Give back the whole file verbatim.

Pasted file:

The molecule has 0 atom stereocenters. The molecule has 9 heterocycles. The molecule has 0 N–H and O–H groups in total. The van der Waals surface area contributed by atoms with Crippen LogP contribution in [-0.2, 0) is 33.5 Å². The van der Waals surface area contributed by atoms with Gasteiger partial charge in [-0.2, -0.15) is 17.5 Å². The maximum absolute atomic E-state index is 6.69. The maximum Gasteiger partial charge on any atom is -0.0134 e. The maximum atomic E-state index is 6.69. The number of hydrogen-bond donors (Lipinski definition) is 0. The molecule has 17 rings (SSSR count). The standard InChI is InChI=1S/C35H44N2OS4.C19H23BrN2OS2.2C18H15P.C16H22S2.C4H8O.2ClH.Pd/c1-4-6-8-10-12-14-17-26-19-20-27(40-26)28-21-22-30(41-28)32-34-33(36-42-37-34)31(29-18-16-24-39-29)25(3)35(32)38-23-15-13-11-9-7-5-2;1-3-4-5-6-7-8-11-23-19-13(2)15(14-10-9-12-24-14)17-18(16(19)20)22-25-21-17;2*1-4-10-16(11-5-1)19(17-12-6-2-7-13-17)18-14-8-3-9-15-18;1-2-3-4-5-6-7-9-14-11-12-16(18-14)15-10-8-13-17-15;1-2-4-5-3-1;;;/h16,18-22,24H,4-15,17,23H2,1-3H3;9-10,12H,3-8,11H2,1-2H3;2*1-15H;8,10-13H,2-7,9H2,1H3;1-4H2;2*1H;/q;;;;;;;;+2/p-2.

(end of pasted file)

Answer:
The molecule has 0 atom stereocenters. The molecule has 9 heterocycles. The molecule has 0 N–H and O–H groups in total. The van der Waals surface area contributed by atoms with Crippen LogP contribution in [-0.2, 0) is 33.5 Å². The van der Waals surface area contributed by atoms with Gasteiger partial charge in [-0.2, -0.15) is 17.5 Å². The maximum absolute atomic E-state index is 6.69. The maximum Gasteiger partial charge on any atom is -0.0134 e. The maximum atomic E-state index is 6.69. The number of hydrogen-bond donors (Lipinski definition) is 0. The molecule has 17 rings (SSSR count). The standard InChI is InChI=1S/C35H44N2OS4.C19H23BrN2OS2.2C18H15P.C16H22S2.C4H8O.2ClH.Pd/c1-4-6-8-10-12-14-17-26-19-20-27(40-26)28-21-22-30(41-28)32-34-33(36-42-37-34)31(29-18-16-24-39-29)25(3)35(32)38-23-15-13-11-9-7-5-2;1-3-4-5-6-7-8-11-23-19-13(2)15(14-10-9-12-24-14)17-18(16(19)20)22-25-21-17;2*1-4-10-16(11-5-1)19(17-12-6-2-7-13-17)18-14-8-3-9-15-18;1-2-3-4-5-6-7-9-14-11-12-16(18-14)15-10-8-13-17-15;1-2-4-5-3-1;;;/h16,18-22,24H,4-15,17,23H2,1-3H3;9-10,12H,3-8,11H2,1-2H3;2*1-15H;8,10-13H,2-7,9H2,1H3;1-4H2;2*1H;/q;;;;;;;;+2/p-2.